After all, a woman’s charm is 50 percent illusion.
A new production of the Tennessee Williams play “A Streetcar Named Desire,” opening in Crown Heights on May 7, puts a spotlight on the play’s gender roles by casting a genderqueer actor as troubled female protagonist Blanche DuBois. Actor Russell Peck has long identified with Blanche’s complex character and fight for love, they said.
“As young queer people, we’re often drawn to characters that are a little damaged,” said Peck, who lives in Prospect-Lefferts Gardens. “I definitely saw a lot of myself in her and her struggle to find love.”
The drama, written in 1947, recounts the tragic downfall of Blanche, who leaves her home in Mississippi to stay with her pregnant sister, Stella Kowalski, in New Orleans. The delicate character, who famously “depends on the kindness of strangers” soon clashes with her sister’s brutish husband Stanley. Blanche and Stanley each exemplify a certain very traditional gender role, said Peck, which makes them fascinating foils.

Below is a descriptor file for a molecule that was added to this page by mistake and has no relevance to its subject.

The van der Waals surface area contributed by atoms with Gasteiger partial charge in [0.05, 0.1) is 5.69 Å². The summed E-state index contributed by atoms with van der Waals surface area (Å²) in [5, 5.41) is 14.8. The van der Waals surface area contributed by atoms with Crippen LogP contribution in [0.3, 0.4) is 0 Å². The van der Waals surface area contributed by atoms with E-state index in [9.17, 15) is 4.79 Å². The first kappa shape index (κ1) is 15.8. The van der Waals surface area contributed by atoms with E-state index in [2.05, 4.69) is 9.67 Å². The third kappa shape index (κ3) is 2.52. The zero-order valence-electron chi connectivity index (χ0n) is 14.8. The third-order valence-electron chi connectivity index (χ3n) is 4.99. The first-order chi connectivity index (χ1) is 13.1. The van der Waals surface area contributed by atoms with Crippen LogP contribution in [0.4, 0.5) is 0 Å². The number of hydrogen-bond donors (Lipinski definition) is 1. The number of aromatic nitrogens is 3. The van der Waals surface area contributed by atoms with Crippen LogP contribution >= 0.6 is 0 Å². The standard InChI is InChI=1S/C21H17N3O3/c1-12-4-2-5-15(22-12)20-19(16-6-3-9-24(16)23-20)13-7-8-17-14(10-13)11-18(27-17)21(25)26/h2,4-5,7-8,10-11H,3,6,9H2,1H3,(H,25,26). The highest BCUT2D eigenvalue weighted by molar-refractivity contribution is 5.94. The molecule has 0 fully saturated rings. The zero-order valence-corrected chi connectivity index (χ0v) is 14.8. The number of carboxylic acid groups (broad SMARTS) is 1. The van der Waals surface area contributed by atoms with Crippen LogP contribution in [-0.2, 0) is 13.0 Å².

“From the moment they meet, Blanche and Stanley are kind of these polar opposite forces: he’s kind of written as this archetype of a blue-collar alpha male who asserts his masculine energy, and Blanche is painted as the opposite — she’s very soft, feminine, privileged, and delicate,” said Peck. “Blanche brings out things in Stanley that he is not used to dealing with, and he also kind of awakens this beast in Blanche as well.”
Peck felt a connection to Blanche ever since studying Williams in college, and they brought a passion to interrogate the roles that gender plays in the show, according to the director.
“They have been the engine of this production from the beginning, and the source of all of the initial artistic impulses that have come through,” said Kevin Hourigan.
Hourigan and the cast had to secure permission from the Williams estate to stage this production, and the play is faithful to the playwright’s original text. But the non-traditional casting highlights how gender dictates the power dynamics among the characters, the director said.
“We’re not trying to deconstruct gender as much as hold it up to the light and examine how it’s working,” he said.
“A Streetcar Named Desire” at Mister Rogers (231 Rogers Ave. between President and Union streets in Crown Heights, www.weare